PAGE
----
H2 Oxidation Electrocatalysis Enabled by Metal-to-Metal Hydrogen Atom Transfer

A Homolytic Approach to a Heterolytic Reaction

Geoffrey M. Chambers, Eric Wiedner, R Morris Bullock

Research output: Contribution to journalArticle

Abstract

Oxidation of H2 in a fuel cell converts the chemical energy of the H−H bond into electricity. Electrocatalytic oxidation of H2 by molecular catalysts typically requires one metal to perform multiple chemical steps: bind H2, heterolytically cleave H2, and then undergo two oxidation and two deprotonation steps. The electrocatalytic oxidation of H2 by a cooperative system using Cp*Cr(CO)3H and [Fe(diphosphine)(CO)3]+ has now been invetigated. A key step of the proposed mechanism is a rarely observed metal-to-metal hydrogen atom transfer from the Cr−H complex to the Fe, forming an Fe−H complex that is deprotonated and then oxidized electrochemically. This “division of chemical labor” features Cr interacting with H2 to cleave the H−H bond, while Fe interfaces with the electrode. Neither metal is required to heterolytically cleave H2, so this system provides a very unusual example of a homolytic reaction being a key step in a molecular electrocatalytic process.

Original languageEnglish
Pages (from-to)13523-13527
Number of pages5
JournalAngewandte Chemie - International Edition
Volume57
Issue number41
DOIs
Publication statusPublished - Oct 8 2018

Fingerprint

Electrocatalysis
Hydrogen
Metals
Atoms
Oxidation
Carbon Monoxide
Deprotonation
Fuel cells
Electricity
Personnel
Electrodes
Catalysts

Keywords

  • electrocatalysis
  • homolytic cleavage
  • hydrides
  • hydrogen atom transfer
  • proton transfer

ASJC Scopus subject areas

  • Catalysis
  • Chemistry(all)

Cite this

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title = "H2 Oxidation Electrocatalysis Enabled by Metal-to-Metal Hydrogen Atom Transfer: A Homolytic Approach to a Heterolytic Reaction",
abstract = "Oxidation of H2 in a fuel cell converts the chemical energy of the H−H bond into electricity. Electrocatalytic oxidation of H2 by molecular catalysts typically requires one metal to perform multiple chemical steps: bind H2, heterolytically cleave H2, and then undergo two oxidation and two deprotonation steps. The electrocatalytic oxidation of H2 by a cooperative system using Cp*Cr(CO)3H and [Fe(diphosphine)(CO)3]+ has now been invetigated. A key step of the proposed mechanism is a rarely observed metal-to-metal hydrogen atom transfer from the Cr−H complex to the Fe, forming an Fe−H complex that is deprotonated and then oxidized electrochemically. This “division of chemical labor” features Cr interacting with H2 to cleave the H−H bond, while Fe interfaces with the electrode. Neither metal is required to heterolytically cleave H2, so this system provides a very unusual example of a homolytic reaction being a key step in a molecular electrocatalytic process.",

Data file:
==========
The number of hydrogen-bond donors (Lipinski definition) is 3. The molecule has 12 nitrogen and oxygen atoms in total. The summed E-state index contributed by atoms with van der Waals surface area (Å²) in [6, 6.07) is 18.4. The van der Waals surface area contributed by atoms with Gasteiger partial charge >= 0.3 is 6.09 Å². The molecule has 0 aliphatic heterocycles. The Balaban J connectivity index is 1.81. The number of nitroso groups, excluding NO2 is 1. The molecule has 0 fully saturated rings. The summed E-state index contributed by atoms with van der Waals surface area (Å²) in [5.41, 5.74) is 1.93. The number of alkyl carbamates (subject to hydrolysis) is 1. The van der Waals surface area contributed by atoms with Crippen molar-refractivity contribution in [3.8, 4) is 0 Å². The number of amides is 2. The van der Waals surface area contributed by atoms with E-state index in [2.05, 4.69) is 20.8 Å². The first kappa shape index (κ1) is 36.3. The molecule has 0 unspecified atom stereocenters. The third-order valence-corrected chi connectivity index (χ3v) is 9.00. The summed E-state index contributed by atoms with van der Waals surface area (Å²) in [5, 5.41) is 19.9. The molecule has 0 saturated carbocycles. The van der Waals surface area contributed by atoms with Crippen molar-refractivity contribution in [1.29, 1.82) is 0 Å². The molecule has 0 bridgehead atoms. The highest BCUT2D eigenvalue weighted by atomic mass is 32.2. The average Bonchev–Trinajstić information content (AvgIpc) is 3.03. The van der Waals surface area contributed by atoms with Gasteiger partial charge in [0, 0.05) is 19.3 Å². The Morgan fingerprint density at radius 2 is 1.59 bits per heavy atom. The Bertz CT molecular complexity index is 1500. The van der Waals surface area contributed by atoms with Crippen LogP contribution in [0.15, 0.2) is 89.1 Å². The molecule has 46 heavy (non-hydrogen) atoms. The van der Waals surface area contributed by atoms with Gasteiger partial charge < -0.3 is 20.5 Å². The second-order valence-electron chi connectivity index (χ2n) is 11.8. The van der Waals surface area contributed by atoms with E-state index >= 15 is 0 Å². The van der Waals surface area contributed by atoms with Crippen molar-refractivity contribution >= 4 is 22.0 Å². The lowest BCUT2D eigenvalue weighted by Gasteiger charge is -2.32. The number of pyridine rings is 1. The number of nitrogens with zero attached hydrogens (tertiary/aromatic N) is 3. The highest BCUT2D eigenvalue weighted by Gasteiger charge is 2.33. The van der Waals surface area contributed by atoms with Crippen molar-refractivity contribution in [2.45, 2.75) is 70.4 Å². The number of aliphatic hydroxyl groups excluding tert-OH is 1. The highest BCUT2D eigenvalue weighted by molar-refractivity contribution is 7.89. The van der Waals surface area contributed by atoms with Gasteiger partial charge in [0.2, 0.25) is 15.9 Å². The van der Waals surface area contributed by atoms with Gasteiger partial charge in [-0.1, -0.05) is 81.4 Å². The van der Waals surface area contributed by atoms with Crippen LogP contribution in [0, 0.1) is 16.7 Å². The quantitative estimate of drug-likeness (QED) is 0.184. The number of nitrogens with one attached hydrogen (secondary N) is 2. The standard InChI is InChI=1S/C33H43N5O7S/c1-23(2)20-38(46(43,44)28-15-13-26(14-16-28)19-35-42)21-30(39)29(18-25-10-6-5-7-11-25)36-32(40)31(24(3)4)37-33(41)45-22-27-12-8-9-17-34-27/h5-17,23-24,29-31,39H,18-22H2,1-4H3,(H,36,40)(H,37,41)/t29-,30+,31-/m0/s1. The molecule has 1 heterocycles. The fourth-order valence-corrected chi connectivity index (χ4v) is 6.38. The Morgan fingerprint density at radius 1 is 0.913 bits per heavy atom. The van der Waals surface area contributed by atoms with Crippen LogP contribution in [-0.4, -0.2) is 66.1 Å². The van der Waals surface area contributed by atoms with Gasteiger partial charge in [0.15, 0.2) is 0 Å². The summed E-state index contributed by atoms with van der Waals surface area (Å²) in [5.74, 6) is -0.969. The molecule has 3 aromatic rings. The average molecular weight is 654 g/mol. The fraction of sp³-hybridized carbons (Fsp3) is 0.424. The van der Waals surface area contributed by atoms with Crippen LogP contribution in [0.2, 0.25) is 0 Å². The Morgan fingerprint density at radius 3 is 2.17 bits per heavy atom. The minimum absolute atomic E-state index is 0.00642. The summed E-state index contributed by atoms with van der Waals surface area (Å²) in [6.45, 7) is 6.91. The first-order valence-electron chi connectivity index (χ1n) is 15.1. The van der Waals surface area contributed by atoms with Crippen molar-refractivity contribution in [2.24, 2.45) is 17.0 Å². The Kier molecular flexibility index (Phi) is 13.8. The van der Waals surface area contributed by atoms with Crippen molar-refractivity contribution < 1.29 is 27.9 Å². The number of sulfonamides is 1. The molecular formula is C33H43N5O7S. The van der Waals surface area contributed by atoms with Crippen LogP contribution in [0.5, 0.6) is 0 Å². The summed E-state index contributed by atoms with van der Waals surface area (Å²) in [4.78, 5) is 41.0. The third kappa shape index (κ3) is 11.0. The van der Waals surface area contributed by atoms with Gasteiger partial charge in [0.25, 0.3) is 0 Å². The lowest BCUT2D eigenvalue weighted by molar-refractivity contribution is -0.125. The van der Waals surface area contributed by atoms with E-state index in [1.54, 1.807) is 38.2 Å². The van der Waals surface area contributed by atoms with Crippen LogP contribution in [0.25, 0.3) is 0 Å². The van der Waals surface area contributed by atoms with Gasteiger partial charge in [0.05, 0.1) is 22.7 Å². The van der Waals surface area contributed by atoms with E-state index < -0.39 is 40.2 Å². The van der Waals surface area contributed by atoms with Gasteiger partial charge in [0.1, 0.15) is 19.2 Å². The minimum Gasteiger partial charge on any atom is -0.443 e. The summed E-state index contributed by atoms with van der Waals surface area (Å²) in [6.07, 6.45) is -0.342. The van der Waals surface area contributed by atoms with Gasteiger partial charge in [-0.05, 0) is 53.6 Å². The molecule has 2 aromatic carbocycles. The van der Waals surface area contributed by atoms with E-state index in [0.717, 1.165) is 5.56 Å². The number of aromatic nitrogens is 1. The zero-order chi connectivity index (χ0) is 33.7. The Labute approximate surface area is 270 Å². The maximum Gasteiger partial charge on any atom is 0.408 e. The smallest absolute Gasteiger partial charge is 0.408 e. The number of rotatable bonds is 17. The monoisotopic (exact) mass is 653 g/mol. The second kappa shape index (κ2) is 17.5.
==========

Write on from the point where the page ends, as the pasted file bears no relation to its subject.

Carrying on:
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AU - Bullock, R Morris

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N2 - Oxidation of H2 in a fuel cell converts the chemical energy of the H−H bond into electricity. Electrocatalytic oxidation of H2 by molecular catalysts typically requires one metal to perform multiple chemical steps: bind H2, heterolytically cleave H2, and then undergo two oxidation and two deprotonation steps. The electrocatalytic oxidation of H2 by a cooperative system using Cp*Cr(CO)3H and [Fe(diphosphine)(CO)3]+ has now been invetigated. A key step of the proposed mechanism is a rarely observed metal-to-metal hydrogen atom transfer from the Cr−H complex to the Fe, forming an Fe−H complex that is deprotonated and then oxidized electrochemically. This “division of chemical labor” features Cr interacting with H2 to cleave the H−H bond, while Fe interfaces with the electrode. Neither metal is required to heterolytically cleave H2, so this system provides a very unusual example of a homolytic reaction being a key step in a molecular electrocatalytic process.

AB - Oxidation of H2 in a fuel cell converts the chemical energy of the H−H bond into electricity. Electrocatalytic oxidation of H2 by molecular catalysts typically requires one metal to perform multiple chemical steps: bind H2, heterolytically cleave H2, and then undergo two oxidation and two deprotonation steps. The electrocatalytic oxidation of H2 by a cooperative system using Cp*Cr(CO)3H and [Fe(diphosphine)(CO)3]+ has now been invetigated. A key step of the proposed mechanism is a rarely observed metal-to-metal hydrogen atom transfer from the Cr−H complex to the Fe, forming an Fe−H complex that is deprotonated and then oxidized electrochemically. This “division of chemical labor” features Cr interacting with H2 to cleave the H−H bond, while Fe interfaces with the electrode. Neither metal is required to heterolytically cleave H2, so this system provides a very unusual example of a homolytic reaction being a key step in a molecular electrocatalytic process.

KW - electrocatalysis

KW - homolytic cleavage

KW - hydrides

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KW - proton transfer

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